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Verizon Fios Soon to Offer “Custom” Channel Packages to Lure You Back to Cable TV

Netflix and Hulu can be heard laughing maniacally.


Hey, do you remember how you used to have to pay a Cable provider a bunch of money to watch approximately 5% of the channels that paid for? Or maybe you still do, because there’s a show or two you just can’t get through an alternative service? Either way, Verizon wants to get back in your good graces by offering custom-tailored cable channel packages.

Of course, because this is old-fashioned cable TV—an industry that hates change, or at least its labyrinthine content contracts make change difficult—they’re basically just additional package options on top of the traditional options of “a bunch of money,” “even more money,” and “seriously, how can TV even cost this much? Is this a joke?” They’ll offer seven new “genre” packages in total to lure back those frustrating millennials who prefer streaming Internet TV options: kids, pop culture, lifestyle, entertainment, news and info, sports, and sports plus.

THR reports that Verizon CFO Fran Shammo said in a company earnings call, “This is a product that the consumer wants… It’s all about consumer choice.” He noted that cable TV customers, on average, only watch about 17 channels out of the bajillion (give or take) they’re offered. Each of the custom packages reflects that data by bringing about 10-17 channels to the table depending on which a customer chooses!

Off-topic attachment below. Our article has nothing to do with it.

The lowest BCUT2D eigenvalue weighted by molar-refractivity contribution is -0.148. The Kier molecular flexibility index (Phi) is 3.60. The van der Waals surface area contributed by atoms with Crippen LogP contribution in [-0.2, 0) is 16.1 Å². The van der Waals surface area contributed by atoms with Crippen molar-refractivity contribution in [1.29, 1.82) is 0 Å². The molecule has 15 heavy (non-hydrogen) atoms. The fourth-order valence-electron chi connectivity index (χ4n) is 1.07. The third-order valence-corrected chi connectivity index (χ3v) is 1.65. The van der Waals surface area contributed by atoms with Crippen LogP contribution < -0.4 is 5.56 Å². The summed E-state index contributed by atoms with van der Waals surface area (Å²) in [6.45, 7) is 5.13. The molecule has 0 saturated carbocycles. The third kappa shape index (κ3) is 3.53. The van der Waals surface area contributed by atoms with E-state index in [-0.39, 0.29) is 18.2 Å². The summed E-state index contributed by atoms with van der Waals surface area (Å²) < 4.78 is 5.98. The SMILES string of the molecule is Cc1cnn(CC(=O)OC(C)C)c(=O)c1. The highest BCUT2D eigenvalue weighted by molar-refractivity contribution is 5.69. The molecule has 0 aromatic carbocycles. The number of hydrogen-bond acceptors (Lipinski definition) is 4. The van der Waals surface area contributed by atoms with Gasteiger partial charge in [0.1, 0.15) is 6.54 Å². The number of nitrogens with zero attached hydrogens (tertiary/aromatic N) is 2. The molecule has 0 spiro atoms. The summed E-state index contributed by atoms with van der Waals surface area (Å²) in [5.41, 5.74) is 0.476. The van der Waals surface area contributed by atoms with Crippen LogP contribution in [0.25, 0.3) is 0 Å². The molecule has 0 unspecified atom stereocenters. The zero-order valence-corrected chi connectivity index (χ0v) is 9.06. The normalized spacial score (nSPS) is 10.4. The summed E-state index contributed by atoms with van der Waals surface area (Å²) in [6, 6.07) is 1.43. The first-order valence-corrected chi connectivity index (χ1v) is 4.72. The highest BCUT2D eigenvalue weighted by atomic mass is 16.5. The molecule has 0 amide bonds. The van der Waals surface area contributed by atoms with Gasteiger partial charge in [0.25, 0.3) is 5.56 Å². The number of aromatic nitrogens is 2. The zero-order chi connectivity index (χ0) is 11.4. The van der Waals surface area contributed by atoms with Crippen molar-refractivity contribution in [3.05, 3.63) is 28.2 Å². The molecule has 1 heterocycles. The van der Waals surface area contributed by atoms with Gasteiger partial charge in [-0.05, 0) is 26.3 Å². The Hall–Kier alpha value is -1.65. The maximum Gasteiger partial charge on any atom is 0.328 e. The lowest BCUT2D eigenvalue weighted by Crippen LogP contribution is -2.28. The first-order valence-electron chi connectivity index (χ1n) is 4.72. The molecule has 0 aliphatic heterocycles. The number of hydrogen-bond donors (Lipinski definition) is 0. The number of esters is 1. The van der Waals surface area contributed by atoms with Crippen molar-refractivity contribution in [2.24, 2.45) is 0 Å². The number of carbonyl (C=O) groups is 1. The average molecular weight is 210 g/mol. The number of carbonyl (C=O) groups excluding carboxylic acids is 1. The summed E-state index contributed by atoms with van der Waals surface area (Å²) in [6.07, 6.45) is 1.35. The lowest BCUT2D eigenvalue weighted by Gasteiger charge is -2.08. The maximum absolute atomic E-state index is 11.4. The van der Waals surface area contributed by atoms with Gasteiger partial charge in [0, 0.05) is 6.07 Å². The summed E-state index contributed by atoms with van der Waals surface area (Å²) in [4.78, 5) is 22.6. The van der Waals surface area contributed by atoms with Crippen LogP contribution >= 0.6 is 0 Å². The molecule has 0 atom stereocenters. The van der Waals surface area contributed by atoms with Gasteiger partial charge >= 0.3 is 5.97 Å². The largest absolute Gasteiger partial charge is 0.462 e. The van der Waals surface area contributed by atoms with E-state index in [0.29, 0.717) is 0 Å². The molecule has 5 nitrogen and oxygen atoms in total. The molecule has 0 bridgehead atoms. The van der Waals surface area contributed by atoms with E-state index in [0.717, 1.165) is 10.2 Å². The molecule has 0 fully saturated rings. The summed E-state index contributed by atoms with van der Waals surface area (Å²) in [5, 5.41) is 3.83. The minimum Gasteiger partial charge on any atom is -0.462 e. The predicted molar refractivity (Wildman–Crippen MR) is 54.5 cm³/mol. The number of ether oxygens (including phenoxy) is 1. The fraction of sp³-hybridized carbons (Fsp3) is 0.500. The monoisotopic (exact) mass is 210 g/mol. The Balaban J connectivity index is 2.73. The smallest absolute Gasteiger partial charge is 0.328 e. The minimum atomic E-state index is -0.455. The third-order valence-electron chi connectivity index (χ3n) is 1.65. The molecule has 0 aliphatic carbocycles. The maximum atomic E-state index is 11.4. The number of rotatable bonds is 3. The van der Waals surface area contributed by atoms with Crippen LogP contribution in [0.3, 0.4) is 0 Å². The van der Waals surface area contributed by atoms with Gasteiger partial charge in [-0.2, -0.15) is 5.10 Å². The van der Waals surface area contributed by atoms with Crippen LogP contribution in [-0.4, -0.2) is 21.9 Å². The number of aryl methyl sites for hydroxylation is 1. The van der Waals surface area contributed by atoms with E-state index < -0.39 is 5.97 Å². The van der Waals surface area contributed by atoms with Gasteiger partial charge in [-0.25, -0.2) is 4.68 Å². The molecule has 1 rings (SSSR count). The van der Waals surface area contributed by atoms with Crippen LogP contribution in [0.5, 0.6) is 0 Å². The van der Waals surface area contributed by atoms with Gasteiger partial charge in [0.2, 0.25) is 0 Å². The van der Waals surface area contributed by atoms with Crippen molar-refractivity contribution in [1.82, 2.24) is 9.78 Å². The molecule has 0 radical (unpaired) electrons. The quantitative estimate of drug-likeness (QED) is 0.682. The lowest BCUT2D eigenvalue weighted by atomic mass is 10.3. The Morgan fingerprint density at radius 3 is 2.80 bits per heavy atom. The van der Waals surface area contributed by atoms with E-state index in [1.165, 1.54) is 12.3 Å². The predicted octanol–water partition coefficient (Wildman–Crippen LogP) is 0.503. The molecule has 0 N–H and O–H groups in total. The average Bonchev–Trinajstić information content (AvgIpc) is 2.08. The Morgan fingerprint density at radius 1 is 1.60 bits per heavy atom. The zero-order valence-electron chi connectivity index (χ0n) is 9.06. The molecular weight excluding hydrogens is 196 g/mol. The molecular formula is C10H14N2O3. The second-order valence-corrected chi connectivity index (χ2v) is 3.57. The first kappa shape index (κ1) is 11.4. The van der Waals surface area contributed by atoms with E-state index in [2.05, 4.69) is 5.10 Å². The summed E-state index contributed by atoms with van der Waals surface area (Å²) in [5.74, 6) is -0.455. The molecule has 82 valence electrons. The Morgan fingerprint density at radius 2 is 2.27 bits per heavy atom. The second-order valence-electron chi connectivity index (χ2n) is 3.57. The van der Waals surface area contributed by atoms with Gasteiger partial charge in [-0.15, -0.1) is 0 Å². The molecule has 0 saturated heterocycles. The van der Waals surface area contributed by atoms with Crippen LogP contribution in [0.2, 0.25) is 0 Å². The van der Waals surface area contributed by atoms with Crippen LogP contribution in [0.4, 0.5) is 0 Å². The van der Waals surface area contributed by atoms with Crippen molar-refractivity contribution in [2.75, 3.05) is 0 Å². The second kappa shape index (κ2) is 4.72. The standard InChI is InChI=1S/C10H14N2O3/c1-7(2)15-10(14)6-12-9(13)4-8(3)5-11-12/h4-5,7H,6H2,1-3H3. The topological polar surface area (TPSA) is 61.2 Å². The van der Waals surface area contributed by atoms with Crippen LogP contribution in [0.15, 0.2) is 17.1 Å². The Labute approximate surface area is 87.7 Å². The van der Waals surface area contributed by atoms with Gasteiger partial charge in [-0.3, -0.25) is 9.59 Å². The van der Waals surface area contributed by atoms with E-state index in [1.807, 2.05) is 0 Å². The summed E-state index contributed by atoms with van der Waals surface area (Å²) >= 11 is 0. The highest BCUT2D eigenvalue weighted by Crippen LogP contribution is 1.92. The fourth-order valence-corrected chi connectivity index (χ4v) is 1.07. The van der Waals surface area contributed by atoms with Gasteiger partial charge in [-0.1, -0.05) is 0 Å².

…And then trashes it completely by still requiring customers to have a base channel package with 35 channels—coming out to a minimum of roughly 3 times the number of channels they’re likely to watch. Oh, and the basic package, starting at $54.99, comes with two genre channel packs. So now you’re up to around four times as many channels as you might want.

Sure, 17 is just an average, and some people or households surely watch a wider range, but there were already plenty of bloated channel packages available for those customers. À la carte cable options for those who watch the average or less—certainly a type of customer that must also exist—remain an unattainable dream.


Pictured: Netflix and Hulu reacting to cable’s death throes.

(via THR, image via Vasilyev Alexandr on Shutterstock)

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Dan is many things, including a game developer, animator, martial artist, and at least semi-professional pancake chef. He lives in North Carolina with Lisa Brown (his wife) and Liz Lemon (his dog), both of whom are the best, and he will never stop reminding The Last Jedi's detractors that Luke Skywalker's pivotal moment in Return of the Jedi was literally throwing his lightsaber away and refusing to fight.